Richard Adams, English Puritan (c. 1626 – February 7, 1698), was a Presbyterian minister. Formerly fellow Brazen Nose College, Oxford. He was ejected from his pulpit for nonconformity in 1662. He assisted Edward Veale in editing and publishing Stephen Charnock’s Discourse of Divine Providence. He contributed four of the Cripplegate Sermons: 1) What are the Duties of Parents and Children; and how are they to be managed according to Scripture?; 2) How may child-bearing Women be most encouraged and supported against, in, and under the Hazard of their Travail?; 3) How are the ordinary Means of Grace more certainly successful for Conversion, than if Persons from Heaven or Hell should tell us what is done there?; and 4) Of Hell. He prepared the commentaries on Philippians and Colossians in Matthew Poole’s Annotations. He published a funeral sermon for Henry Hurst. His own funeral sermon was preached by John Howe.
Only suppose if they could be permitted to come back to this world, if they were allowed another period of trial, how they would spend their restored life! How earnest would be their penitence, how intense their devotion, how profound their humility, how holy their actions! Think then that you still have in your power that for which they would give millions of worlds. “Hell,” says one writer, “is truth seen too late.”
The Rev. Samuel Finley (July 2, 1715 – July 17, 1766) Samuel Finley, a Scots-Irishman who came to the United States with his parents when he was 19, attended the “Log College” in Neshaminy, Pennsylvania, a school for ministers (1726–45) and a precursor of Princeton.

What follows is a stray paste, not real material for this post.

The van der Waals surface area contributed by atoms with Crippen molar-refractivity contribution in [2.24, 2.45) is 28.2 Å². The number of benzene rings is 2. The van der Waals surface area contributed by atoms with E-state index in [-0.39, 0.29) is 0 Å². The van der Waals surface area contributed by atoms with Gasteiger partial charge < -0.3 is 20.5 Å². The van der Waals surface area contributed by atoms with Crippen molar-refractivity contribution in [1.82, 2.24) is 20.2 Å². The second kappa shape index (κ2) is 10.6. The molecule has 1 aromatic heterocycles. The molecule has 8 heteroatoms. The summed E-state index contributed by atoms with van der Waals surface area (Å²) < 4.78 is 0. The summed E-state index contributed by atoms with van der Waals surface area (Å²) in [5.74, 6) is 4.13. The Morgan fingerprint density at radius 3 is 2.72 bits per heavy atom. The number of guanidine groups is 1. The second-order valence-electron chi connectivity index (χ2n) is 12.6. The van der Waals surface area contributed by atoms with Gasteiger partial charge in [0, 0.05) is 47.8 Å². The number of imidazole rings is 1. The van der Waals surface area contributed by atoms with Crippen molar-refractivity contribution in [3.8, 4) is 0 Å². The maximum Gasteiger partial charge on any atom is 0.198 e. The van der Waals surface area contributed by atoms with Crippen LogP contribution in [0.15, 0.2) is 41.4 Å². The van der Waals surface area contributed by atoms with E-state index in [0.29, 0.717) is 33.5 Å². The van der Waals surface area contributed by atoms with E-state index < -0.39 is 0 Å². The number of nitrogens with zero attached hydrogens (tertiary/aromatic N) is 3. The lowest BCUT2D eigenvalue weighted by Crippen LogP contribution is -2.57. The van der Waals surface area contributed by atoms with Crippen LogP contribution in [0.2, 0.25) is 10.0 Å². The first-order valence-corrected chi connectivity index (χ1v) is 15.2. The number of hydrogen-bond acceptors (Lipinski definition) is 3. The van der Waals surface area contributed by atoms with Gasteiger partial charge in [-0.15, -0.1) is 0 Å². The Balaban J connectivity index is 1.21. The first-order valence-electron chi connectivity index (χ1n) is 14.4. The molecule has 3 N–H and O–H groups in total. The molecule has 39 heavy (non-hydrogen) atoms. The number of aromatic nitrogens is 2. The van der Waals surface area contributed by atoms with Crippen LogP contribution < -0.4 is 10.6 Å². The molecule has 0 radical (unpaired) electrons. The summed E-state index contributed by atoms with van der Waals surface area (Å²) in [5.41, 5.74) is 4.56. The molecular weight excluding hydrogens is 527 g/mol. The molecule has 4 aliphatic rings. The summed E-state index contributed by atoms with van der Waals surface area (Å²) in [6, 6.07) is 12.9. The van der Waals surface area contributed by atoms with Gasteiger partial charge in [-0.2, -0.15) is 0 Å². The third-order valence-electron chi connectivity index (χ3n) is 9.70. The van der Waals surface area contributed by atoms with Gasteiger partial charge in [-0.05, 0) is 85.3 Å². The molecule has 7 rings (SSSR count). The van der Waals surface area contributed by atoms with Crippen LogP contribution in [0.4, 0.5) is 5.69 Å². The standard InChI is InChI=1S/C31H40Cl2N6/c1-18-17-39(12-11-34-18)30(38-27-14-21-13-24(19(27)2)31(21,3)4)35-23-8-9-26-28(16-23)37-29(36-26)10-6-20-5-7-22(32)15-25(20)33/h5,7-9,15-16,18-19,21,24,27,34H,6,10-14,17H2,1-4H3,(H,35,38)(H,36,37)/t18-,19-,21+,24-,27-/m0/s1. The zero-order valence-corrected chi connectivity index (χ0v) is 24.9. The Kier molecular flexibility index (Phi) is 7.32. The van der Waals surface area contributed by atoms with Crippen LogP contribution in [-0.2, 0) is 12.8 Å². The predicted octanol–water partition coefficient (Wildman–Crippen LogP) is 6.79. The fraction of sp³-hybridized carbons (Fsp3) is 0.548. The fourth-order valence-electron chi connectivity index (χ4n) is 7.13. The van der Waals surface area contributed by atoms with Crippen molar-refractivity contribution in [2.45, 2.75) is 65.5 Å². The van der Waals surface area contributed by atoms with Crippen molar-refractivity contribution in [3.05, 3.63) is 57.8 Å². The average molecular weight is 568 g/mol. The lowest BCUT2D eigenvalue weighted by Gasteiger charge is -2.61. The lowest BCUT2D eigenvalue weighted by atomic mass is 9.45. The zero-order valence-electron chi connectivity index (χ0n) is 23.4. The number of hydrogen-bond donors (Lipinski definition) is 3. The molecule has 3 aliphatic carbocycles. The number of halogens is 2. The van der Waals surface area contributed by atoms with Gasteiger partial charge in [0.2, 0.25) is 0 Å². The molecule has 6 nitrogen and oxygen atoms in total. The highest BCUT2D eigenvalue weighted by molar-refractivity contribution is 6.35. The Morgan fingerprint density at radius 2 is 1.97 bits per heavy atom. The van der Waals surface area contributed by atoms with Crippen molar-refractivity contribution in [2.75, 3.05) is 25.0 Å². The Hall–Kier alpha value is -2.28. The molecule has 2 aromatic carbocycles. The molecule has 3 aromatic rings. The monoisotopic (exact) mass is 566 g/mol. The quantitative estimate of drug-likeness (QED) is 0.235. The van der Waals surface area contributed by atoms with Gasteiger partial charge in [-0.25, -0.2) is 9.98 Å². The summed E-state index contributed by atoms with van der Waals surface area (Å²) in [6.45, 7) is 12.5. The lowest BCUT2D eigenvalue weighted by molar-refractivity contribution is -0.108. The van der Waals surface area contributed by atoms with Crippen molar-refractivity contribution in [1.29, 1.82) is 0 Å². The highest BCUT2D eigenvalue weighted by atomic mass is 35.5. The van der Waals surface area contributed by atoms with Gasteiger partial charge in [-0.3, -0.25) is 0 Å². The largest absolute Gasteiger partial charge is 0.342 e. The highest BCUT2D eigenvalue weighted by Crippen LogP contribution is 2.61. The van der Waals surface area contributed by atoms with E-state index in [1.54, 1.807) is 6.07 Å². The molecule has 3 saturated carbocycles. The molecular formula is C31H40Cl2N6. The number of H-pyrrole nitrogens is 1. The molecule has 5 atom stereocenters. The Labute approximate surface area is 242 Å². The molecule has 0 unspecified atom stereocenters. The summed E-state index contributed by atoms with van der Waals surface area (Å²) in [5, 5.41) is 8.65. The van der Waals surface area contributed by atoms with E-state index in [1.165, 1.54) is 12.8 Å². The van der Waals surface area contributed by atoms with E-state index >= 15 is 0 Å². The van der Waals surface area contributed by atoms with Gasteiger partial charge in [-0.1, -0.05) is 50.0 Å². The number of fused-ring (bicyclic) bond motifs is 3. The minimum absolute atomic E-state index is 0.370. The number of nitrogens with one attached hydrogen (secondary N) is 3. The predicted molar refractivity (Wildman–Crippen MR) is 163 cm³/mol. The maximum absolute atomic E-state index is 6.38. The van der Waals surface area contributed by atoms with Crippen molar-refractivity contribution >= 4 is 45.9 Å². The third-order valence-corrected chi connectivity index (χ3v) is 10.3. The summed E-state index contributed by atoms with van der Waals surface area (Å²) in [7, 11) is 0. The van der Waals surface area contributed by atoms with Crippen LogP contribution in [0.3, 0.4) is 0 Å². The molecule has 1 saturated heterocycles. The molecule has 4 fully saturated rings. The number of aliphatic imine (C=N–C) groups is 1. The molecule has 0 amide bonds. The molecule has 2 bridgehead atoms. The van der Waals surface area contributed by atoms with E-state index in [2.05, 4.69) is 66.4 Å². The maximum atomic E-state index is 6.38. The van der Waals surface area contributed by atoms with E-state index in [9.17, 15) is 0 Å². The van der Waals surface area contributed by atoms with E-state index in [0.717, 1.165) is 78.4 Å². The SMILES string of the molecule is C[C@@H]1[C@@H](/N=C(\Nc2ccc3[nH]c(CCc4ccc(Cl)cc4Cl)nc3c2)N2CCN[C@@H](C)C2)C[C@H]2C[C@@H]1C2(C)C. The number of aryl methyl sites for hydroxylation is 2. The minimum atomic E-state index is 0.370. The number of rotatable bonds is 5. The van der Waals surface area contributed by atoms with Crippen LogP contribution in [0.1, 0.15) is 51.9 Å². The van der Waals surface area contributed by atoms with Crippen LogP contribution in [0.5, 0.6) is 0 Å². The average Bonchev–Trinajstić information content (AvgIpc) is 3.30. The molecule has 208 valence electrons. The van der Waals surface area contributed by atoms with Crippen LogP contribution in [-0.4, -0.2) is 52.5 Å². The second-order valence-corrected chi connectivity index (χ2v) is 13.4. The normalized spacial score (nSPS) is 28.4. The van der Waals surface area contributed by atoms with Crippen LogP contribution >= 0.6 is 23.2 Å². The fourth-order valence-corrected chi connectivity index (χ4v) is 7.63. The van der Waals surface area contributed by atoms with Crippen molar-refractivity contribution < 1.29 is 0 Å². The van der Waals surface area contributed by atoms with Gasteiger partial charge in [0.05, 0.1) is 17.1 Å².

Do not be amazed at this, because a time is coming when all who are in the graves will hear His voice and come out!” See them bursting into life from their subterranean dungeons!Horror throbs through every vein—and glares wildly and furiously in their eyes. Every joint trembles and every countenance looks downcast and gloomy! Now they see that tremendous Day of which they were warned in vain—and shudder at those terrors of which they once made light. They now experientially know the grand business of the Day and the dreadful purpose for which they are roused from their slumbers in the grave: to be tried, to be convicted, to be condemned, and to be dragged away to execution!
Conscience has been anticipating the trial—and no sooner is the soul united to the body, than immediately conscience ascends its throne in the soul. It begins to accuse, to convict, to pass sentence, to upbraid, and to torment! The sinner is condemned, condemned at his own tribunal—before he arrives at the bar of his omnipotent Judge!!